‘Legacy of failure’ of carbon capture highlighted by climate campaigners
Climate campaigners have highlighted a ‘legacy of failure’ on controversial carbon capture technology as the UK Government prepares to make a decision on investing more public money in the Acorn project in the North East of Scotland.
It has been almost 20 years since the Scottish Carbon Capture Society was formed but the industry has captured and stored zero tonnes of carbon in that time. In the intervening two decades, there have been failed proposals for carbon capture projects at Peterhead and Longannet fossil fuel power stations and at the Grangemouth industrial site.
The UK Government said they will make an announcement on support for further carbon capture and storage (CCS) projects in Spring 2023. Acorn failed to get ‘Track 1’ status and a share in £1 billion funding from the UK Government in October 2021.
Politicians and companies have been pleading for more public money for the Acorn project, despite Acorn partners Shell making $40 billion in profit in 2022, and Harbour Energy making $2 billion in profit before tax in the first half of 2022. The Acorn project appears to be totally reliant on further public subsidy to progress.
Carbon capture technology has been identified as a ‘dangerous distraction’ from the real, working climate solutions of rapidly reducing our use of fossil fuels through increased home insulation and the expansion of affordable and accessible public transport.
Campaigners say that both Governments should be investing in these measures that can improve people’s lives and cut emissions now rather than subsidising carbon capture which will only benefit hugely profitable fossil fuel companies.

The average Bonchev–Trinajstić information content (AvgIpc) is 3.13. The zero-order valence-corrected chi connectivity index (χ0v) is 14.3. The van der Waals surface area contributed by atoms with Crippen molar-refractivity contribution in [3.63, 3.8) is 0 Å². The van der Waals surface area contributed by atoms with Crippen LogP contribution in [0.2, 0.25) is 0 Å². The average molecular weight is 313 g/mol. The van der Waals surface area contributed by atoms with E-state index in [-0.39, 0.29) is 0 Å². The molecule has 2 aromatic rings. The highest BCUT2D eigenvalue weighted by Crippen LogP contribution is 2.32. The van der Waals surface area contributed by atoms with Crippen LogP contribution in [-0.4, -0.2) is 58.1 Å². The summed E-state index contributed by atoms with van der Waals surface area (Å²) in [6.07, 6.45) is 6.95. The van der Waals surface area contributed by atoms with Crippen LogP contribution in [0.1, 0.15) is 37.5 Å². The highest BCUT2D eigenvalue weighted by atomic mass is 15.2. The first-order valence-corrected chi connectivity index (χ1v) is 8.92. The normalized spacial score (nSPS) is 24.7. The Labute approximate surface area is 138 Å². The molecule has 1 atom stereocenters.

The Scottish Government’s plan to meet their climate targets is dangerously over-reliant on carbon capture and storage. Ministers were warned by Holyrood committees, the UK Climate Change Committee and climate campaigners that they need a ‘plan B’ for when carbon capture fails to deliver. The Government has already admitted that carbon capture will not deliver in time to help meet 2030 targets but has neglected to act to address the shortfall in climate action.
Friends of the Earth Scotland climate campaigner Alex Lee said
“The story of carbon capture is a long and inglorious legacy of failure. The UK Government must not continue to throw public money at fossil fuel companies to try and prolong their climate-wrecking industry through the pipe dreams at Acorn or anywhere else.
“The only successful capture by this industry is public money, because it is certainly not capturing carbon. It’s long past time to stop subsidising some of the most profitable polluters on the planet.
“After nearly 20 years of industry promises and a complete failure to deliver, it is time to redirect that investment and energy to climate solutions that we know can deliver emissions cuts and improve peoples’ lives today, rather than falling for eternal promises of it just being around the corner.
“Scottish Ministers need to wake up and realise that carbon capture and these other so-called negative emissions technologies are a dangerous distraction from the urgent and necessary working of cutting emissions at source and delivering a just transition away from fossil fuels.”
Timeline of CCS failure
2007 – UK Government launch CCS industry demonstration project competition aiming to be operational by 2014.
2010 – Scottish Government CCS Road Map published. Existing coal stations would have to fit CCS no later than 2025 with a 100% capture rate required on new stations.
2010 – UK Government makes £1 billion available in capital investment for a CCS project.
2011 – UK Government pulls out of negotiations with Scottish Power & Shell because CCS project would cost over £1 billion.